The Olympic flame in Greece - this is where the torch for Tokyo was lit.
Photo: ARIS MESSINIS / AFP
The coronavirus pandemic threatens the Olympic Games in Tokyo.
But the organizers are still sticking to the biggest sporting event of the year and are trying to achieve a bit of normality: The traditional torch relay is scheduled to start on March 25th in Fukushima, albeit subject to safety measures.
Spectators are encouraged to follow the 121-day torch relay live on the Internet.
As long as there is no overcrowding, citizens near their houses can also watch with masks from the roadside, the organizers said on Thursday.
But the audience should only clap, but not cheer the runners on.
"If by chance there are dense crowds in the streets, the torch relay can be stopped as we give priority to safety," said Yukihiko Nunomura from the organization team.
The torch relay had been canceled in the wake of the 2020 coronavirus pandemic, as had the summer games.
The Olympic Games will now be held from July 23 to August 8, 2021.
Special rules for torchbearers
The Olympic flame is now to be carried to all 47 prefectures of Japan before it is lit in the new Olympic Stadium in Tokyo.
The approximately 10,000 torchbearers are expected to be allowed to run without a mask, but must provide daily health information for two weeks before the run and must avoid any risk of infection.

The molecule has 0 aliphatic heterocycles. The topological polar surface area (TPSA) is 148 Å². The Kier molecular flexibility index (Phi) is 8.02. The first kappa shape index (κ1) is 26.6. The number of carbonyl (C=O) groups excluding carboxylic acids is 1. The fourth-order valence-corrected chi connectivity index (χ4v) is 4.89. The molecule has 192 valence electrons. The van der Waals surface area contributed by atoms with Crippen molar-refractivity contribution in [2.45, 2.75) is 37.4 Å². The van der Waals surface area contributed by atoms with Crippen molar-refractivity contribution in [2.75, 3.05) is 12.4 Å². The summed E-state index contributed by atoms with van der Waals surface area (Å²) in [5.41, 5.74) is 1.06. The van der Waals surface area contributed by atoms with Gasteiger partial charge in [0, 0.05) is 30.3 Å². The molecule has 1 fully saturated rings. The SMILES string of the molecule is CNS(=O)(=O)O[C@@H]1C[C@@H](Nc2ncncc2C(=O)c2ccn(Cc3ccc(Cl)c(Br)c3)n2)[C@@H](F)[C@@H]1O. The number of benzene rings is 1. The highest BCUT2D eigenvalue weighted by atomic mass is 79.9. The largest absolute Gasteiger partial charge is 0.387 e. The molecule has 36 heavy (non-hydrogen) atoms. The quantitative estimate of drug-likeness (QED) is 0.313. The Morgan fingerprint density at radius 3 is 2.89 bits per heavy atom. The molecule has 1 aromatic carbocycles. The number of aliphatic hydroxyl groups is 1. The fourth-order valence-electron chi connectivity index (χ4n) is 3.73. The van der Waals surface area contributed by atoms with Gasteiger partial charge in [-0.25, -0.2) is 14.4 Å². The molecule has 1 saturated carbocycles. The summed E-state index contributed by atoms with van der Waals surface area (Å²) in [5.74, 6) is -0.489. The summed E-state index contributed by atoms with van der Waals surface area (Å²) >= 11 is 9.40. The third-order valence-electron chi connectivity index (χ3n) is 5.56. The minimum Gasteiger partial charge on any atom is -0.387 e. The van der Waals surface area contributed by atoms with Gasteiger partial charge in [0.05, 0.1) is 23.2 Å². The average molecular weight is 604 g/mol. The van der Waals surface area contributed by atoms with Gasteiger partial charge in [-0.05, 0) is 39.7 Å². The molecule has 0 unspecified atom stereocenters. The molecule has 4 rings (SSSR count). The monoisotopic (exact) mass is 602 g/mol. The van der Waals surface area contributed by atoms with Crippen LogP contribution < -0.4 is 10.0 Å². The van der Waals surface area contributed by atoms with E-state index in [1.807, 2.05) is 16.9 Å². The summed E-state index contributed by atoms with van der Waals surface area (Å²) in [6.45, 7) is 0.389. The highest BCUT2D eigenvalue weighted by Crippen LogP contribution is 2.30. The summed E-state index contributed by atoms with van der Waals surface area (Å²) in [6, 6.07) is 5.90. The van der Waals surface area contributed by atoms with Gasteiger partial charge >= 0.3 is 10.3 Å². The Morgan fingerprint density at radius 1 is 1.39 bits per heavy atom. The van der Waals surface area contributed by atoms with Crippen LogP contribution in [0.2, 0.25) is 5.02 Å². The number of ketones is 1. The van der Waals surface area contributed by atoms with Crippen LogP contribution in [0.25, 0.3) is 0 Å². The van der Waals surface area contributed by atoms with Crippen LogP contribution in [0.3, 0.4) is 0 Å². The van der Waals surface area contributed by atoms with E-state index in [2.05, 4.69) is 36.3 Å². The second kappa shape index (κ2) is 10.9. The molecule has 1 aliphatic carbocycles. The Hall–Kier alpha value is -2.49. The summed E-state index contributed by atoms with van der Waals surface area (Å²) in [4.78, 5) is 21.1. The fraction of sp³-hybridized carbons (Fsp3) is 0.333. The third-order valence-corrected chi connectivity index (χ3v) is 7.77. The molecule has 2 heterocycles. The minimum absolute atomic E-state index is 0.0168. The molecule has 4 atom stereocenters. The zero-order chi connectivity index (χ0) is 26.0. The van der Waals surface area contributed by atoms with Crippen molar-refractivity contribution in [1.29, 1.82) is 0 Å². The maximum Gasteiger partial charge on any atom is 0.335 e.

Events are scheduled at each location at the end of each day during the torch relay, but participants must reserve in advance to gain access.
The kick-off is planned for the J-Village in Fukushima, a football training center that served as the headquarters for the crisis managers of the worst-case scenario during the nuclear disaster in March 2011.
The Olympic flame lit in Greece had arrived on March 20 last year at a military base in the province of Miyagi.
There is little support for the Games among the Japanese population.
In a survey, around 80 percent had spoken out against an alignment in the coming summer.
Despite the skepticism and the global corona pandemic, those responsible for the Olympics are sticking to the event.
Finally, they sent a so-called playbook to athletes, in which a process and hygiene concept is described.
Icon: The mirror
ptz / dpa / sid / Reuters